"I risked my life -- for what?"

As they watch Iraq’s mounting body count and potential slide into civil war, some Iraq War veterans are more intensely questioning why they went, what it all meant, and whether the deaths of 4,486 U.S. troops on that foreign soil were worth the permanent cost.

Others are concerned about the impact that Iraq’s summer unraveling may have on the morale of active-duty troops who once fought there and who now are trying to finish the equally grinding mission in Afghanistan.

And 10 years after the Iraq invasion, the deployment and re-deployments of 1.5 million Americans, the subsequent execution of ex-leader Saddam Hussein, the rise of new acronyms like IED and PTSD, and a jarring suicide epidemic, a portion of former Iraq War troops say the mental-health struggles faced by so many younger veterans may consequently deepen.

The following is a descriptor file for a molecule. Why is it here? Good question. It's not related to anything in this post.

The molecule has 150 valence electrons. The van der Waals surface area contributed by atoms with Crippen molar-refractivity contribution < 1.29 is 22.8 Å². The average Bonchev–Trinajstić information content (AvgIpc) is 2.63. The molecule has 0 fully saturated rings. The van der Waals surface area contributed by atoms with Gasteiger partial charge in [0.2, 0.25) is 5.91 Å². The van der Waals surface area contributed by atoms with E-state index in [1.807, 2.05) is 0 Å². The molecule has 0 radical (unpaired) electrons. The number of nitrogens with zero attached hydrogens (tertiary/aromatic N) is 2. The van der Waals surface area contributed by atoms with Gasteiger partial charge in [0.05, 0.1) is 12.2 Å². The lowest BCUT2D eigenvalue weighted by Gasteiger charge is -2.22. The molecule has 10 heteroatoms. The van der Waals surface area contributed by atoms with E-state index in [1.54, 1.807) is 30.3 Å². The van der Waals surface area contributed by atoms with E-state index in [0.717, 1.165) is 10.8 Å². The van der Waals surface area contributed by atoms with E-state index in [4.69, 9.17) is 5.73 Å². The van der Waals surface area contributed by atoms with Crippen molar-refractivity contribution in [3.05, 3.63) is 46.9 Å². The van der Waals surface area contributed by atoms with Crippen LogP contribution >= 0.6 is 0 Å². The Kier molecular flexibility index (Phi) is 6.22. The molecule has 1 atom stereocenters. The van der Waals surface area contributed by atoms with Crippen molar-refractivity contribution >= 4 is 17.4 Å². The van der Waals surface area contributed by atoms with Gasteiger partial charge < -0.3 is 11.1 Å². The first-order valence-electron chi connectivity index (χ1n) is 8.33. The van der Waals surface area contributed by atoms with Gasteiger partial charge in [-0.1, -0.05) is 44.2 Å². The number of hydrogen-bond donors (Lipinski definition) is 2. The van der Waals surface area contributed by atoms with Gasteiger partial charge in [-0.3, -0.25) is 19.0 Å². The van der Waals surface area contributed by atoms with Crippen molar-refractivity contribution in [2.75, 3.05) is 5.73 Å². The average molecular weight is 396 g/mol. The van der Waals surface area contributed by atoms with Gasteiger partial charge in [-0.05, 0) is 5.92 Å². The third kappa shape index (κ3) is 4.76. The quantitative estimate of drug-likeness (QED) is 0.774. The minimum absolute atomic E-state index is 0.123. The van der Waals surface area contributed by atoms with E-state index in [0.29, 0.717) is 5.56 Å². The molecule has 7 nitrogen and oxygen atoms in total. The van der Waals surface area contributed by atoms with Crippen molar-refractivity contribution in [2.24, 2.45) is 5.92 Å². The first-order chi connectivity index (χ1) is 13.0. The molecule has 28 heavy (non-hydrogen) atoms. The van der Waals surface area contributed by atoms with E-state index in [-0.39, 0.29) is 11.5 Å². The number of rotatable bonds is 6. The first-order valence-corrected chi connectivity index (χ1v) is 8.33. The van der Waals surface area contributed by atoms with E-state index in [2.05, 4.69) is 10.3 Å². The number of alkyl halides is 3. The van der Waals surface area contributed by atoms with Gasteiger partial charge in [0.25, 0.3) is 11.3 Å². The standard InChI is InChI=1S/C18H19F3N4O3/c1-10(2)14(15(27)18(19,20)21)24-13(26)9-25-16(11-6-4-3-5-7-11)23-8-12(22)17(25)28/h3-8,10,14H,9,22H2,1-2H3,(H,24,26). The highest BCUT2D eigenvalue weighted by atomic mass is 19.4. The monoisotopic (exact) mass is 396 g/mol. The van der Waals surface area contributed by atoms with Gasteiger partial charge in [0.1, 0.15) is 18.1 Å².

“You think about the guys who lost their lives in World War II, at least there was a higher purpose for risking your life,” said Andrew O’Brien, an Army convoy gunner who served in Iraq during 2008 and 2009, surviving an IED blast. He attempted suicide in 2010. “Now that I’m hearing about this, all I think about is the guys we lost in Iraq. It’s hard to not think that it meant nothing.”